IPCC Synthesis Report warns of 'severe, widespread and irreversible' effects of climate change
Tuesday, November 4, 2014, 1:17 PM - It may not appear so, given its dire warning of "severe, widespread and irreversible" effects from climate change, but the latest IPCC report is really pulling its punches when it comes to delivering its message to the world.
This report, the Climate Change 2014 Synthesis Report, is one that the world needs to take notice of, and needs to take seriously.
As the wrap-up of the Intergovernmental Panel on Climate Change's 5th assessment of Earth's climate, it contains the final message and summary of the previous three reports issued over the past year - the Physical Science Basis, Impacts, Adaptation, and Vulnerability and Mitigation of Climate Change.
On his Facebook page, Penn State climate scientist Michael E. Mann outlined the key points of the report, and the the difference between this and previous reports:
"The world’s scientists are more confident than ever that climate change is not only real and caused by us, but that it is already taking a toll: on our health, on our economy, on our security, and on the health of our environment. The good news is that it it still possible to solve the problem cheaply. But if we delay acting, it will be far more expensive, and the damages will be far greater."
The stark warning contained within the Synthesis Report, which it delivers with high confidence, says:
"Without additional mitigation efforts beyond those in place today, and even with adaptation, warming by the end of the 21st century will lead to high to very high risk of severe, widespread, and irreversible impacts globally."
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The striking part of this warning is that - regardless of how dire it reads - it reflects only the lowest common denominator of consensus. With hundreds of scientists working with the IPCC assessments and dozens of governments reviewing the reports, the only way the process moves forward is for the final product to satisfy all of them. Thus, as it only contains language that everyone could agree on, the warning has been downplayed to satisfy the most conservative of outlooks and to present the most mild of expected consequences. Therefore, with the predictions of the report at the lower extreme of the scale, the warning - as written - very likely represents but a tap on the chin compared to the 'haymaker punch' that climate change may throw at us.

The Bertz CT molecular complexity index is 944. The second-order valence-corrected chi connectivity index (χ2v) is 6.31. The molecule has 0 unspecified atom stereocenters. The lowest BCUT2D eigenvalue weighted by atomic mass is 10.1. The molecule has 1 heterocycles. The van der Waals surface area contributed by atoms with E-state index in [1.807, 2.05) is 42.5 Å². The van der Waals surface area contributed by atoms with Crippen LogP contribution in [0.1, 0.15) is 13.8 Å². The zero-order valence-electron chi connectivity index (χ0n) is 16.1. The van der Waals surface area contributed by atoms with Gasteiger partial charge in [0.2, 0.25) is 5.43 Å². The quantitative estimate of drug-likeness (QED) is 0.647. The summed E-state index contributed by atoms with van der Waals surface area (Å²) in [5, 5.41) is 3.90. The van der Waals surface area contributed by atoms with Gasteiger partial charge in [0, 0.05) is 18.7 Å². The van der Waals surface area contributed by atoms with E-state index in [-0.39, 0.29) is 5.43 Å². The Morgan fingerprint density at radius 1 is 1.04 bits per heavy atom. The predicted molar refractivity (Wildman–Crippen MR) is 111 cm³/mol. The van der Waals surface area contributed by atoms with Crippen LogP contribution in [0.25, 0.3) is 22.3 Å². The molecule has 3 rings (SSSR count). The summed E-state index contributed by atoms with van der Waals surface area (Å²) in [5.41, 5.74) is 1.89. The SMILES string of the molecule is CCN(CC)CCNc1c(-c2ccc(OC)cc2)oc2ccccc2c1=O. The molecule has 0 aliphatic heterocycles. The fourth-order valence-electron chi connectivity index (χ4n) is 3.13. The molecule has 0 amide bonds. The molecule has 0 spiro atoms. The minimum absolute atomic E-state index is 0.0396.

Where does the warning fall short? According to Mann:
"Personally, I feel that the potential threat of low-probability but potentially catastrophic events gets somewhat short thrift. As much of the potential damages is associated with the possibility of such events, they are critical in any assessment of climate change risk."
What is this leading up to?
This assessment, with its more definitive statements about where the observed warming is coming from, the strong warning about what's to come (even as downplayed as it is), and the recommendations for what we need to do moving forward, is a very important document for governments to carry with them when they step into the 2015 United Nations Climate Change Conference in Paris next November.
The hope is that, with the United States and China making much stronger commitments to action on climate change as of late, there could be a significant agreement coming out of this conference. However, in order for that to happen, the nations in attendance will need to come together in seeing this as a global problem - one that we're all in together, regardless of who is causing it, and one that we all will have specific roles to play in solving it.
If this means that richer countries will need to step up and carry a heavier burden of the action, while the poorer nations of the world catch up, then that is what should happen. The end result is the focus here - a world where we don't have to worry about rising sea levels and increasingly extreme weather events, where the availability of food and clean water does not become a daily concern, and where decreased security and increased risk of conflict and war is not on the horizon.